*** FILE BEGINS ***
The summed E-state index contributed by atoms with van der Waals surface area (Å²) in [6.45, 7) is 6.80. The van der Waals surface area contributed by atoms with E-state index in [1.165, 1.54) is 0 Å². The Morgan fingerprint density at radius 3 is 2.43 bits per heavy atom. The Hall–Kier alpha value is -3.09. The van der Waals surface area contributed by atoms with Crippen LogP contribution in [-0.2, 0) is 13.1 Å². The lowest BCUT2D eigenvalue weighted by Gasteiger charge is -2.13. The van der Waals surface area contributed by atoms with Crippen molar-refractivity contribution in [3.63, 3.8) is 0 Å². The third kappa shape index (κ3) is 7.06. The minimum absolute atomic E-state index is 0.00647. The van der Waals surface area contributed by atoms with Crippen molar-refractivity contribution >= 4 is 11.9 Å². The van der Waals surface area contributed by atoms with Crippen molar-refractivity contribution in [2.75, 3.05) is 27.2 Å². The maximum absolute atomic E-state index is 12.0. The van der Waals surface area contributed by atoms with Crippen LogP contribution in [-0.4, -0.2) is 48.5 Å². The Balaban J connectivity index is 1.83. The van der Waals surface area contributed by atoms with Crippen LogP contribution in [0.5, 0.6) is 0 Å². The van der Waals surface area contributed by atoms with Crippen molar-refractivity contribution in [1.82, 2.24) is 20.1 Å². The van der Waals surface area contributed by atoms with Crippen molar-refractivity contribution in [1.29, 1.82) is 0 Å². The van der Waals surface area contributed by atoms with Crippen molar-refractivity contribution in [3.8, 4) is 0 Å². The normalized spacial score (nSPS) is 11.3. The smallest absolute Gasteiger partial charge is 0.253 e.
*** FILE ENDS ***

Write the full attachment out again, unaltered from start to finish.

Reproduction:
The summed E-state index contributed by atoms with van der Waals surface area (Å²) in [6.45, 7) is 6.80. The van der Waals surface area contributed by atoms with E-state index in [1.165, 1.54) is 0 Å². The Morgan fingerprint density at radius 3 is 2.43 bits per heavy atom. The Hall–Kier alpha value is -3.09. The van der Waals surface area contributed by atoms with Crippen LogP contribution in [-0.2, 0) is 13.1 Å². The lowest BCUT2D eigenvalue weighted by Gasteiger charge is -2.13. The van der Waals surface area contributed by atoms with Crippen molar-refractivity contribution in [3.63, 3.8) is 0 Å². The third kappa shape index (κ3) is 7.06. The minimum absolute atomic E-state index is 0.00647. The van der Waals surface area contributed by atoms with Crippen molar-refractivity contribution >= 4 is 11.9 Å². The van der Waals surface area contributed by atoms with Crippen molar-refractivity contribution in [2.75, 3.05) is 27.2 Å². The maximum absolute atomic E-state index is 12.0. The van der Waals surface area contributed by atoms with Crippen LogP contribution in [-0.4, -0.2) is 48.5 Å². The Balaban J connectivity index is 1.83. The van der Waals surface area contributed by atoms with Crippen LogP contribution in [0.5, 0.6) is 0 Å². The van der Waals surface area contributed by atoms with Crippen molar-refractivity contribution in [1.82, 2.24) is 20.1 Å². The van der Waals surface area contributed by atoms with Crippen molar-refractivity contribution in [1.29, 1.82) is 0 Å². The van der Waals surface area contributed by atoms with Crippen molar-refractivity contribution in [3.8, 4) is 0 Å². The normalized spacial score (nSPS) is 11.3. The smallest absolute Gasteiger partial charge is 0.253 e.